In 2011, we concluded major framework contracts not only in IT and logistics, but also in engineering (to support our global investment projects) and in the electrical segment (to handle “C” category procurement articles – i.e. ones not allocated to the categories of production materials or raw materials).

Our Project Procurement unit handled nine projects at various stages of planning in 2011. The two largest were the polysilicon expansion projects in Nünchritz (Germany) and Tennessee (USA). We continue to systematically review supplier risks on a worldwide scale, using analyses from rating agencies, supplier assessments and, increasingly, direct contact with our partners. We ourselves conducted 510 supplier assessments in 2011. In future assessments, we will take a closer look at sustainability, occupational safety and processing using electronic order transactions. We took a major step forward in 2011 with respect to qualifying suppliers. Orders of €25,000/US$50,000 and above are released uniformly worldwide via an electronic approval process.

Another Rise in Electronic Procurement Transactions

The number of electronic procurement transactions rose markedly. Out of a total of around 600,000 orders, some 450,000 (75 percent) were processed electronically, compared with 410,000 in 2010. Procurement via e-catalogs also rose, with the number of suppliers using them climbing by 37 to 160. There are over 1.6 million e-catalog articles, and over 180,000 orders were placed using this system (2010: 160,000).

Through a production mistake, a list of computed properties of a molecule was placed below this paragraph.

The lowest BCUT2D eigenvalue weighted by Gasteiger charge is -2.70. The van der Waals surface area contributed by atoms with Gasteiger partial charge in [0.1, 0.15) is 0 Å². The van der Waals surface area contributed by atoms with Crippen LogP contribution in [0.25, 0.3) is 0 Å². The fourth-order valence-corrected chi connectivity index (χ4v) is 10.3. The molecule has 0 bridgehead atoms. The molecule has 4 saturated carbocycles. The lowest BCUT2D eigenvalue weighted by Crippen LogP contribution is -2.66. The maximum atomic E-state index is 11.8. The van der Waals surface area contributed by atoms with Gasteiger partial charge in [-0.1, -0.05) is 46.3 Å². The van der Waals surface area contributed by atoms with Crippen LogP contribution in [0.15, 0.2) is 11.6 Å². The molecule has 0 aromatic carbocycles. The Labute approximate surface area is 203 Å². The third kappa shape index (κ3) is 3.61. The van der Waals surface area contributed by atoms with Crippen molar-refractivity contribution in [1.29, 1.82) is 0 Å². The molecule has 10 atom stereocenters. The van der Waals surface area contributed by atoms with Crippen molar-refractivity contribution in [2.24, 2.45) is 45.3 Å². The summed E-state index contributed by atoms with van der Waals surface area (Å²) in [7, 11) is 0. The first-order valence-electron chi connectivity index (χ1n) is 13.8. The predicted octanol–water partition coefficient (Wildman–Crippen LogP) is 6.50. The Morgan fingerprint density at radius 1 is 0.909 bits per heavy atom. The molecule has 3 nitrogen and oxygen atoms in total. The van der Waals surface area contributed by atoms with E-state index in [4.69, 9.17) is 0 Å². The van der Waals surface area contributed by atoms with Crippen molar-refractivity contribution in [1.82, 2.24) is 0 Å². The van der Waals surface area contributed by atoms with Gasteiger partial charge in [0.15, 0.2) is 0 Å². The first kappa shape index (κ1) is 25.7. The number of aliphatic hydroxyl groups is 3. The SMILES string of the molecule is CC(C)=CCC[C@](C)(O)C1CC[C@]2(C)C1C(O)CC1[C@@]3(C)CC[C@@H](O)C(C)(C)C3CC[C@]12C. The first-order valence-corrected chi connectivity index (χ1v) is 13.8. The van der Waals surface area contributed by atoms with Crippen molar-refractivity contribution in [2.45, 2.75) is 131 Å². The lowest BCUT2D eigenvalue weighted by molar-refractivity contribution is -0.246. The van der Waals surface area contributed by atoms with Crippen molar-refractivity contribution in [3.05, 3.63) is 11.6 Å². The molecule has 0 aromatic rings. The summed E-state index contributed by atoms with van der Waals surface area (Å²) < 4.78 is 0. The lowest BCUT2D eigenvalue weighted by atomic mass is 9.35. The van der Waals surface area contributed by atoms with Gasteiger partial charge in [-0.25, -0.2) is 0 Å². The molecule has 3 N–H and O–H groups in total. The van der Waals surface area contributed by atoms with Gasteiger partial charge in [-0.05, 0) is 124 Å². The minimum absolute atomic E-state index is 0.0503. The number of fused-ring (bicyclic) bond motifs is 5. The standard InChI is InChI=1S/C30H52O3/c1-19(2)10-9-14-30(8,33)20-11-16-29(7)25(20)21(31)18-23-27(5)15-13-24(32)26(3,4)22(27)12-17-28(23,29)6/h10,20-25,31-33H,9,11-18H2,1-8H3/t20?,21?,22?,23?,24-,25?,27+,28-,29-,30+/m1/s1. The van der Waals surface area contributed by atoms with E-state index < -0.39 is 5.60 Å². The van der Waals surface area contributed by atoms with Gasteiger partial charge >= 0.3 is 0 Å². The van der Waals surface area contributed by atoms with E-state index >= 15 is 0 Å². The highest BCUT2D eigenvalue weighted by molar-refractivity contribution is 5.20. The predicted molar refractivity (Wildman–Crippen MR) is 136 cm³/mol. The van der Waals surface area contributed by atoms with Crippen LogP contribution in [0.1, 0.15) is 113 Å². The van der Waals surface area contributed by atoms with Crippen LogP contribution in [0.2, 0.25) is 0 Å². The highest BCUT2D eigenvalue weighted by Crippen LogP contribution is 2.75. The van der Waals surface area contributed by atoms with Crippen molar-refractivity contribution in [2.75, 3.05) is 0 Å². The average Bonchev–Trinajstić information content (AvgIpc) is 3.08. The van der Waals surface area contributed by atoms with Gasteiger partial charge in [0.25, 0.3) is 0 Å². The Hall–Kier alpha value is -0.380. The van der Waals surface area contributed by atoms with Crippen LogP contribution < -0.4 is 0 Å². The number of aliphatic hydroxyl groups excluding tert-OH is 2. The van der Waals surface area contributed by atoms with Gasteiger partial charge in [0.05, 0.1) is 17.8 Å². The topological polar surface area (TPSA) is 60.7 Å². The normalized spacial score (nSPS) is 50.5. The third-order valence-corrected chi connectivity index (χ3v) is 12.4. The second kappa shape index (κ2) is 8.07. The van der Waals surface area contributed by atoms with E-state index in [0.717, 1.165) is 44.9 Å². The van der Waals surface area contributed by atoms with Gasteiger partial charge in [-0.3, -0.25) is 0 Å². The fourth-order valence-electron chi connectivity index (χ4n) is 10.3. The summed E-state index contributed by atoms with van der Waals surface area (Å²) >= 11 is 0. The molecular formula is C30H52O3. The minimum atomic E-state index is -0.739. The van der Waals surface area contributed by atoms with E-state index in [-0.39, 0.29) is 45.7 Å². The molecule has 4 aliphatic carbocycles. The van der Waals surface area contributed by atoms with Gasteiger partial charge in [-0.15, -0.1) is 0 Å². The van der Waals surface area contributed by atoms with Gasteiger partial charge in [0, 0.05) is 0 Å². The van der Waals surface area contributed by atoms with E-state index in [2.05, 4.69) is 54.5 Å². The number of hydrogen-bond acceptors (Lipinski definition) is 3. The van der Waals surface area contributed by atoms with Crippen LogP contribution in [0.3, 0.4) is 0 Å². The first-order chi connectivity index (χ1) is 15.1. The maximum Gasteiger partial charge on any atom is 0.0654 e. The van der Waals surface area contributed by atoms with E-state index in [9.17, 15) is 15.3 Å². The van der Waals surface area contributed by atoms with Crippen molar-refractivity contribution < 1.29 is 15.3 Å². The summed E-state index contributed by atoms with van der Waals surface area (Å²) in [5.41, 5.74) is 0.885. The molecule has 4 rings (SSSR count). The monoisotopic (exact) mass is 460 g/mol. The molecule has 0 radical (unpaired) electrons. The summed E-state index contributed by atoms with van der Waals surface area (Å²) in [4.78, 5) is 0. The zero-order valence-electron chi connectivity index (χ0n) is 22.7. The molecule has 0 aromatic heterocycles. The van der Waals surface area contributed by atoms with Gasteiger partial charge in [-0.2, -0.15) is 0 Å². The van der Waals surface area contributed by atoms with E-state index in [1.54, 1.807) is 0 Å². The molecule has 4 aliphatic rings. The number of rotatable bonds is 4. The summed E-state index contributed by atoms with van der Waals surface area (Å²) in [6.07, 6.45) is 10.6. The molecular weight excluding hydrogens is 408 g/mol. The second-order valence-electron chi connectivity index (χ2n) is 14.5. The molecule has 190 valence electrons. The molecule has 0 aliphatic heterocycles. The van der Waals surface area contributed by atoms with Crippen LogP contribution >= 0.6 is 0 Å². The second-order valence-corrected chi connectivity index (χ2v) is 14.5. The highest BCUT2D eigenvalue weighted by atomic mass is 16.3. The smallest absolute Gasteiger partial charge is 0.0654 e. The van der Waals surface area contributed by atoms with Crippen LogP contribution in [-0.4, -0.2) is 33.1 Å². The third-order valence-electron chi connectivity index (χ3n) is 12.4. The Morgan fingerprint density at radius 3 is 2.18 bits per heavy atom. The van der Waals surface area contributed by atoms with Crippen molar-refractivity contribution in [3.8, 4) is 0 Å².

Electronic Procurement Orders Electronic Procurement Orders (bar chart)

Direct Contact with Our Suppliers

Direct contact with our suppliers is an important building block for successful procurement management. About 200 companies participated in our 16th Supplier Day in Burghausen. The following German suppliers received commendations in the Technical Services category: Leoni (Kerpen), Kraftanlagen München (Munich) and Ruperti Werkstätten. Siltronic presented its Supplier Award to Nitta Haas, a Japanese polishing pad manufacturer. We renamed the event previously known in the German logistics industry as Shipping Day to “Logistics Day.” The shippers OOCL Logistics and Leo Prünster, together with the cartridge manufacturer Fischbach, won an award at this Burghausen event. WACKER values its long-term collaboration with suppliers, and at the same time, focuses on reducing its dependency on individual ones. In Germany, which remains our largest procurement market, we cooperate with some 6,600 suppliers. The average length of our business relationship (Technical Procurement & Logistics) is ten years.

Shipping Volume Rises

Shipping volume increased again year on year, especially in the first half of 2011. Our Burghausen logistics hub shipped some 715,000 metric tons (2010: 700,000 metric tons) of finished products to customers. That volume involved about 35,000 truck loads and 10,500 overseas containers.

Transport Volumes Transport Volumes (graph)

Planning Approval for Public Freight Terminal Received

WACKER continues to work on adjusting its logistics structures to the increasing business volume. At Burghausen, planning approval for a public freight terminal was received. Additionally, there are plans for a new freight gate at our site, which is intended to facilitate incoming and outgoing freight, allow a direct connection to the public terminal, and speed up throughput times at the plant.

At our Nünchritz plant, we revised our site-specific logistics policy with the commissioning of polysilicon expansion stage 9. We investigated the overall flow of goods and materials in procurement logistics, in in-plant transport and in distribution. We drew up a master plan to support logistics at Nünchritz in the coming years.